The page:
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#ReclaimOpen Learning Symposium

September 26, 2013

"Open" by Jessica Duensing (CC-BY-SA)

Free streaming of the Reclaim Open Learning Symposium begins at 5:00PM on Saturday 26 Sept. Pacific time (that’s 12:00 noon on Friday 27 Sept. in New Zealand) at UC Irvine, with a conversation with John Seely Brown and Amin Saberi, moderated by Anya Kamenetz. The event (and stream) continues the next day (Sat. 5:00AM-12:00PM NZ time) with Howard Rheingold and the winners of the Reclaim Open Learning Innovation Challenge, who are

transforming higher education toward connected and creative learning, open in content and access, participatory, and building on a growing range of experiments and innovations in networked learning.

These are innovative project worth hearing about from dedicated, creative people who are worth following. Speakers include Jim Groom, Martha Buris and Alan Levine, from the University of Mary Washington (USA). They are behind ds106, an online community as much as a course, that focuses on Digital Storytelling and online identity. Jonathan Worth, Matt Johnston, Shaun Hides and Jonathan Shaw (from Coventry University, UK) won for #Phonar (Photography and Narrative), which they teach to a place-based class linked via blogs, websites and social media to the world. Susanna Ferrell and Jade Ulrich (Scripps College, United States) have put together a DOCC (Distributed Open Collaborative Course), “DOCC 2013: Dialogues on Feminism and Technology“, which looks very promising. I am less familiar with the other winning projects, but I’m sure they are all worthy of our time and attention.

These initiatives challenge the dominant MOOC narrative, which has been captured by large (mostly private, for-profit) internet startups and elite universities, and they demonstrate how we can all innovate now, where we are, in our current institutions of higher education. Check out the winners’ websites and follow the symposium on Twitter (#ReclaimOpen, @DMLResearchHub). I assume the talks will be archived after the streaming of the presentations, so check the symposium website following the event.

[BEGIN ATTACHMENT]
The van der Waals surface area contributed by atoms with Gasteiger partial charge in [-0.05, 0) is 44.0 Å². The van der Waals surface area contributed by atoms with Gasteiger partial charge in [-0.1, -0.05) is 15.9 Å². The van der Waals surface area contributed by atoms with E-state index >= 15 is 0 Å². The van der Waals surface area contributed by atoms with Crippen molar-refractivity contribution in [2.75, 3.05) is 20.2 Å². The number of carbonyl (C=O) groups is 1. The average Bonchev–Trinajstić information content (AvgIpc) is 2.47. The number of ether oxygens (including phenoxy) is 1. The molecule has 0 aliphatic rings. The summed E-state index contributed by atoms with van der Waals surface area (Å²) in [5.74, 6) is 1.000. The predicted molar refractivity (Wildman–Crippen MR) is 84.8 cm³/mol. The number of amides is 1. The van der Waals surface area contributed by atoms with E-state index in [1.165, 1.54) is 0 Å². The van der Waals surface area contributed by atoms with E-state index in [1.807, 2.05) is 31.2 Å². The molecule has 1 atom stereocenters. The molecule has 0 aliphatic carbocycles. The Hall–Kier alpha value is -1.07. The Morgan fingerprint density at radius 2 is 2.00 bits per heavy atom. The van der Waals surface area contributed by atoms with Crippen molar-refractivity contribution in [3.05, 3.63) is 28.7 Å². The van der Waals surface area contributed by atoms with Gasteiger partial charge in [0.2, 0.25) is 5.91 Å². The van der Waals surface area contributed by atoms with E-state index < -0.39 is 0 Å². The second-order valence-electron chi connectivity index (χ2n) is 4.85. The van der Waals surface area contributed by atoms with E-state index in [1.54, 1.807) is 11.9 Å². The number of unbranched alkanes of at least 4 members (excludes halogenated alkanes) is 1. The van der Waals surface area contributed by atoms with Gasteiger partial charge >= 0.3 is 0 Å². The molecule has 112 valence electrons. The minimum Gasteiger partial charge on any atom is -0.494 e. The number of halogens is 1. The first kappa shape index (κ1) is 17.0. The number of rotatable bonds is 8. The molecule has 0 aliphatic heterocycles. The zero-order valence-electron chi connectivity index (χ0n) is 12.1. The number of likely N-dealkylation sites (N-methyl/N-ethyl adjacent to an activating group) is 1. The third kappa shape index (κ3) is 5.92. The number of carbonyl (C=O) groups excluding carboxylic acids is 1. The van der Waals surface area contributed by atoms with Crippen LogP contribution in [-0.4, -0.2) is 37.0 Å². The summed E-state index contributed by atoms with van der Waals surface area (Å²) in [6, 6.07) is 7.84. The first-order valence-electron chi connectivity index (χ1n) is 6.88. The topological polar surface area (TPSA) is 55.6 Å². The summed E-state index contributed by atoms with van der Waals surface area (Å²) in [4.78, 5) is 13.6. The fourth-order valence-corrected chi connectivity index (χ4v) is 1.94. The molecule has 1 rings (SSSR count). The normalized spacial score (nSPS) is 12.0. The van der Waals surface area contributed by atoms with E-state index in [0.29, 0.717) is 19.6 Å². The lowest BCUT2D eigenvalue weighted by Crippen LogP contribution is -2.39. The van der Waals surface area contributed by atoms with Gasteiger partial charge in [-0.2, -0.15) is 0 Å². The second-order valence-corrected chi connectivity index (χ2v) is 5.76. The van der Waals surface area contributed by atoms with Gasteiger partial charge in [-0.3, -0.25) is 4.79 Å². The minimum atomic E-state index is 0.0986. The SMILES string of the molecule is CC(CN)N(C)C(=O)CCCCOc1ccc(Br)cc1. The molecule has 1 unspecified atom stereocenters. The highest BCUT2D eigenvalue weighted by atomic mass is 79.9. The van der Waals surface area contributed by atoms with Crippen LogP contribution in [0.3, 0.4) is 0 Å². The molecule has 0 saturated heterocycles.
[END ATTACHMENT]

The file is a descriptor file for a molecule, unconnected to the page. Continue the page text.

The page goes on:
4 Comments leave one →
  1. jonathanworth permalink
    September 27, 2013 12:27 am

    Real shame you’re not here Mark, I quoted you in an interview with Fred Ritchin for Phonar this week: “if you want to change the world then you have to start by describing it differently”. Thanks for the support sir.

    • Mark McGuire permalink
      October 1, 2013 6:37 pm

      I’m sure I stole that from somebody. Listening to your #ReclaimOpen live presentation made me think of another thought that I stole (this one from Stephen Downes): “The product of learning is not knowledge; the product of learning is a transformed learner”. I try hang out wish fish of like mind. See you in the pool!

  2. October 1, 2013 5:37 pm

    Thanks so much for introducing me to #phonar. What a terrific, interesting site and concept. Our university is hosting an Open Educational Resources University meeting next month so it will be interesting how the topics and approaches that come up might intersect with the findings/activities from this symposium.

    • Mark McGuire permalink
      October 1, 2013 6:32 pm

      Thanks for the comment, Christine. I’ve been enjoying your Instagrams, and was interested to read that your research interests include mobile technology, photography and place, plus critical tourism and critical geography ( What a terrific mix! This is a wonderful time to be involved in, and to be researching, photographic practices and tools in this increasingly mobile world.

      Regarding Open Educational Resources, there are some movers and shakers down here in Dunedin who are involved in the OER Foundation ( and the OER University ( I gave a seminar about OER last June, when the University of Otago had a series of events around open strategies ( Speaking of critical approaches, here are two articles that I came across recently that got me thinking:
      “Corporate open source: Intellectual property and the struggle over value” by Christopher Newfield @cnewf ( and “Commercial enclosure: Whatever happened to open access?” by John Holmwood (

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